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Cold Caps and Chemotherapy Hair Loss

Posted 12/15/2016

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  I have written before about the new cold caps that, if worn during a chemotherapy infusion, may reduce hair loss. The studies have been with women receiving breast cancer treatment, but there is no reason that they won't work similarly for other situations. A little history: Perhaps twenty years ago there was a similar product that was quite short-lived, It gave women bad headaches, raised some worries re reducing blood flow to the scalp, and didn't work.

  There are a couple of new products available: Cold Cap and DigniCap. A study was presented at the recent San Antonio Breast Cancer Meetings; the report was the 50% of the women who used the caps during infusions experienced less hair loss. As you would expect, it matters what drug someone is getting--e.g. the caps work much better for Taxol than for Adria. Other downsides include the increased time required during any one infusion, usually about an hour, and the cost that can be upwards of $1000 and not generally covered by insurance.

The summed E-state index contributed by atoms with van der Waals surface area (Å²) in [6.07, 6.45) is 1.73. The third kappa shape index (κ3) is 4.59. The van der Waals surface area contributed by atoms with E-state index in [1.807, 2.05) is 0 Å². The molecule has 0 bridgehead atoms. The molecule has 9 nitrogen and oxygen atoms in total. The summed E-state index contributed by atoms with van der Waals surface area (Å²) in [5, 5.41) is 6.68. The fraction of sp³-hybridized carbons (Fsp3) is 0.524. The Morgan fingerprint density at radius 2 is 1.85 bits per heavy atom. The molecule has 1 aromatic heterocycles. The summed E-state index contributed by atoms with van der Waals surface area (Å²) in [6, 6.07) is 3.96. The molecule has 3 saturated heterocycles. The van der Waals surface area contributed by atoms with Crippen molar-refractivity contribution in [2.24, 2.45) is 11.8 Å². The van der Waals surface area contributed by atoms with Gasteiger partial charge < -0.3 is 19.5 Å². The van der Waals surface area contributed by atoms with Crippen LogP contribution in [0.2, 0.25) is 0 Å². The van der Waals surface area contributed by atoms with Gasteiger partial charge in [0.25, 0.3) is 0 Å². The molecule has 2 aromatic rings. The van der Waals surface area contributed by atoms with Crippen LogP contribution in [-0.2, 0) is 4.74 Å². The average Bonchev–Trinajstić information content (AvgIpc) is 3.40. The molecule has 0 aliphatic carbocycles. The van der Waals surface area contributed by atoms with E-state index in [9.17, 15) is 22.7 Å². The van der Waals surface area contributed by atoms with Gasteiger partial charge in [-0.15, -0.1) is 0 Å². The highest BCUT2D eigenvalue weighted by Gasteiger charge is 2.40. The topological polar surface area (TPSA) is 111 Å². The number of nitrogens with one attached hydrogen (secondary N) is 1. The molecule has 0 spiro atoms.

Here is a report from 

'Cold Caps' May Halt Hair Loss in Breast Cancer Patients: Study

FRIDAY, Dec. 9, 2016 (HealthDay News) -- Cooling the scalp with a specialized cap during chemotherapy
sessions could help breast cancer patients avoid treatment-related hair loss, new research suggests.
In a clinical trial involving women with early stage breast cancer, just over half who underwent scalpcooling
throughout at least four cycles of chemotherapy retained their hair, though some thinning may
have occurred.
"When you lose your hair, everyone knows you're sick and looks at you differently," said study author Dr.
Julie Rani Nangia, explaining the potential impact of cold cap use.
Nangia is an assistant professor of medicine at the Lester and Sue Smith Breast Center at Baylor College of
Medicine in Houston.
The study was funded by the manufacturer of the cold caps, Paxman Cooling. The devices are known as
the Orbis Paxman Hair Loss Prevention System. The company is now seeking U.S. Food and Drug
Administration clearance for their cold caps.

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